Babson Offers First Graduate School Elective On Food Entrepreneurship
Babson’s new graduate school offering, Food Entrepreneurship, is a highly experiential intensive MBA elective that will focus on the anatomy of the food entrepreneur’s journey from initial idea and course-setting through to meaningful survey of market landscapes and new venture strategy. Course materials and assigned readings are drawn from five years of firsthand research in the field. The guest experts and entrepreneurs who visit the class will help students to dig deeper into specific questions and dynamics.
Work will include both internal and external reflection and navigation of challenge and opportunity sets. The course is applicable to students who already have a business idea or venture in development as well as to students who are simply curious about the food industry as a potential career sector. For students in building mode, it will accelerate networks and understanding of market forces and future trends, and illuminate next smart action steps. For students in exploration mode, it will surface the right questions and frameworks to learn efficiently from and with industry experts and entrepreneurs.
Students enrolled in this course will accomplish the following:
- Acquire a nuanced understanding of the current state of the food industry, its component parts, and the food system surrounding it
- Interact with field experts on trends, market dynamics and the food system (including adjacent sector opportunities)
- Rapidly problem-solve in service to a local food business (representatives will be present in class to engage with students on their feedback and ideas)
- Sense market opportunities and inflection points, and identify territory for smart collaborations
As an intensive elective, it will not be able to address everything. This course will elucidate the food-industry landscape and system frameworks, and a lengthy reading list will help students to organize the field of content and resources. Topics such as food marketing, finance, mergers and acquisitions, food policy, gastronomy and food science will not be covered, beyond anecdotally. The intent is an immersive experience for the purposes of identifying, creating or furthering opportunities within the sector.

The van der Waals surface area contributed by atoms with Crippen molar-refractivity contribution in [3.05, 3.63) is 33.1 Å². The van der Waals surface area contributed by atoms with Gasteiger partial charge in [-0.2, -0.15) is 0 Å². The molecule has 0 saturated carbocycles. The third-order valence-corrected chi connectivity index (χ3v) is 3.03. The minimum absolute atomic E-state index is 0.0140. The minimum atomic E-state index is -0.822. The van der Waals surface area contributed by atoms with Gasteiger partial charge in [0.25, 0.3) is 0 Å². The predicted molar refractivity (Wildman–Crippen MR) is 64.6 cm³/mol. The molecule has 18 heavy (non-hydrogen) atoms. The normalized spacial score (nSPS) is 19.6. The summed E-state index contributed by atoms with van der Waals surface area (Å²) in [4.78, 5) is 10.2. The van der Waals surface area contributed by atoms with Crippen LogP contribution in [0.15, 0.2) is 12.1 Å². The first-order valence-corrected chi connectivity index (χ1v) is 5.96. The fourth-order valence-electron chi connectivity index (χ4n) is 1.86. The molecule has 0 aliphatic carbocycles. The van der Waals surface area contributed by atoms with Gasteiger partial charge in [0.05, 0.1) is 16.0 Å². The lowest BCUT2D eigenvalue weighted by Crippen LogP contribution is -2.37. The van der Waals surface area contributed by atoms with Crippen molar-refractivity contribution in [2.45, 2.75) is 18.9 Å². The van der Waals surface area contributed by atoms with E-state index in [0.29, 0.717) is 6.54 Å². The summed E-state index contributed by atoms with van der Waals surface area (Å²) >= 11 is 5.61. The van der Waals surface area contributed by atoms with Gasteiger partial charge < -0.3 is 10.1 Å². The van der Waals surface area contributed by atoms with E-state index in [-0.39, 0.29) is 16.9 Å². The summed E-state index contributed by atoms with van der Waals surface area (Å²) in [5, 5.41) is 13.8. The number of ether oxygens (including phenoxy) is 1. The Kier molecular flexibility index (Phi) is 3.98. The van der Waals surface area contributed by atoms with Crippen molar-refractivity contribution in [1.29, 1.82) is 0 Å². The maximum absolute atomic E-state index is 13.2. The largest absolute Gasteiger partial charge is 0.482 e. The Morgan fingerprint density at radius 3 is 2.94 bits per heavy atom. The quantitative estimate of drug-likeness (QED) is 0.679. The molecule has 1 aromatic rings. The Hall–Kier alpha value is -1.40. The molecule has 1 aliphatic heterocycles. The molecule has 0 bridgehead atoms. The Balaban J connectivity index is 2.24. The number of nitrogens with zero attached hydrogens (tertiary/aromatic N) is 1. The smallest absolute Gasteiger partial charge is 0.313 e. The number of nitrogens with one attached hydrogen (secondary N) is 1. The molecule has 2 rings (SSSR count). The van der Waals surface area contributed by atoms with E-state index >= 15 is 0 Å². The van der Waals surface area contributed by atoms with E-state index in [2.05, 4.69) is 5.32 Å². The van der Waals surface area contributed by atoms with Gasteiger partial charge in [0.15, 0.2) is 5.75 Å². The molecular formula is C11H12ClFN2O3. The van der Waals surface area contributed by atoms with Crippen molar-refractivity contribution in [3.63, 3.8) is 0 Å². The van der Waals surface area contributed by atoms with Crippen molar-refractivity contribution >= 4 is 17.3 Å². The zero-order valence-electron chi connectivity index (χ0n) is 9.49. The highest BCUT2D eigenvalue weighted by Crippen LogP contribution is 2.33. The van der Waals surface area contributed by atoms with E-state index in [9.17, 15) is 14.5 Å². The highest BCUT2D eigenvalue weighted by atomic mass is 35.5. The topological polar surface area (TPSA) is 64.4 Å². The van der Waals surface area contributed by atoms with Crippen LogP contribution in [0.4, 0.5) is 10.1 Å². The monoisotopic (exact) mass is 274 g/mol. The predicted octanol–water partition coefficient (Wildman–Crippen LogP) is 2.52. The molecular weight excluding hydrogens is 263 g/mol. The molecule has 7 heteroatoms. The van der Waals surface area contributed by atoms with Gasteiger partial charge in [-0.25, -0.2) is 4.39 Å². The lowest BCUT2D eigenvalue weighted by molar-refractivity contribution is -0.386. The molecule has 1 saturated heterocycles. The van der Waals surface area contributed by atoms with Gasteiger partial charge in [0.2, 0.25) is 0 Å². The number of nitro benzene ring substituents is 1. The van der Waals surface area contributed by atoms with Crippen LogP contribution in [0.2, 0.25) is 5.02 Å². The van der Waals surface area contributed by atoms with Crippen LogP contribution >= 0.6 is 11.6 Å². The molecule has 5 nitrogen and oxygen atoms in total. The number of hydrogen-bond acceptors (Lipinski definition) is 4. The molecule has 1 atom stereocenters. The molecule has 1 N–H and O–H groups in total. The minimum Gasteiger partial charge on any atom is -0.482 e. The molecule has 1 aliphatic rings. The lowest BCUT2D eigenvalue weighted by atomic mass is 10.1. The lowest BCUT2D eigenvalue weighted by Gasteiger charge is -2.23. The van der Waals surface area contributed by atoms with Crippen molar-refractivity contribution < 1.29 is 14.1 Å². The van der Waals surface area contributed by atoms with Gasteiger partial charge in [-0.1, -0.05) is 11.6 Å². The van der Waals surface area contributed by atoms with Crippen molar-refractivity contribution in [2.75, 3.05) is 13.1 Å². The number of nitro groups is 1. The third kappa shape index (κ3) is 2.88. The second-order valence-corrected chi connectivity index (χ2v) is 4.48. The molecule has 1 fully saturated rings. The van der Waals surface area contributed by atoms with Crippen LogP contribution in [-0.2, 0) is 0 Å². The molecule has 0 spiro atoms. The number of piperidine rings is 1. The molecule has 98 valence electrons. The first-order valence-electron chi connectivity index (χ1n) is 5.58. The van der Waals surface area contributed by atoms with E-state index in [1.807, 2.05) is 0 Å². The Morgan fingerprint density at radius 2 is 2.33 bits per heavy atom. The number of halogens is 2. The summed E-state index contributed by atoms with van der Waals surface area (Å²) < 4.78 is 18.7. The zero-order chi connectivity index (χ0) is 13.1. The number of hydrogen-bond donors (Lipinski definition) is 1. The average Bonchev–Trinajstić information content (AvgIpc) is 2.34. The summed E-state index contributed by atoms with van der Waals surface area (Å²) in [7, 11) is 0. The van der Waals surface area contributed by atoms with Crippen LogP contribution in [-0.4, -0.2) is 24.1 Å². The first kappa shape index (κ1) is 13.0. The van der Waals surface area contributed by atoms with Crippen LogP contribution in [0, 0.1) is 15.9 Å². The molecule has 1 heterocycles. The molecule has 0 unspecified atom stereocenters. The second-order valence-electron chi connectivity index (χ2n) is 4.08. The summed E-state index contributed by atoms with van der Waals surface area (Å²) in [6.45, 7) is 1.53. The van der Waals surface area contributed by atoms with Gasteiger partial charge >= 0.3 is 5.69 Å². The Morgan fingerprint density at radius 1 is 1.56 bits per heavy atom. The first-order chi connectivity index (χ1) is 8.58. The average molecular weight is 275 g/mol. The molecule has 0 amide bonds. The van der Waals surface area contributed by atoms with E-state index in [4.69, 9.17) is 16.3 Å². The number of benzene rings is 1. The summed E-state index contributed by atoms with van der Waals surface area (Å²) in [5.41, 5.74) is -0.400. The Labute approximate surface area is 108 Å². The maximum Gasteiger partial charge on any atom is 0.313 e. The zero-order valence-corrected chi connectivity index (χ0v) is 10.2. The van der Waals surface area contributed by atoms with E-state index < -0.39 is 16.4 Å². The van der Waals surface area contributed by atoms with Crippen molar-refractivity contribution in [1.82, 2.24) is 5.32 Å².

Instructor Rachel Greenberger holds an M.B.A. from Babson College with a concentration in food-system innovation following year-long independent research (2010-11) into sustainable supply chain management among food multinationals and U.S. consumer response to terms such as humane, natural, local and sustainable. “I was a MBA (M’11) with a deep desire to study the food system through a business lens but there were no Babson courses or key faculty to turn to.”
So she co-founded and now directs Food Sol at Babson College, an action tank for food entrepreneurship of all kinds dedicated to accelerating individual objectives in community, addressing food system inefficiencies for the benefit of business, society and the planet, and supporting the development of resilient economic models that contribute to a healthier food future for us all. “I met Lewis Institute and Babson Social Innovation Lab Executive Director Cheryl Kiser and she became my faculty advisor for a full year of independent research on the food industry. With the generosity of our early supporters, we were able to launch.
Rachel writes on food entrepreneurship and food-system dynamics, having built her thought leadership through social media, principally Twitter (@businessforfood).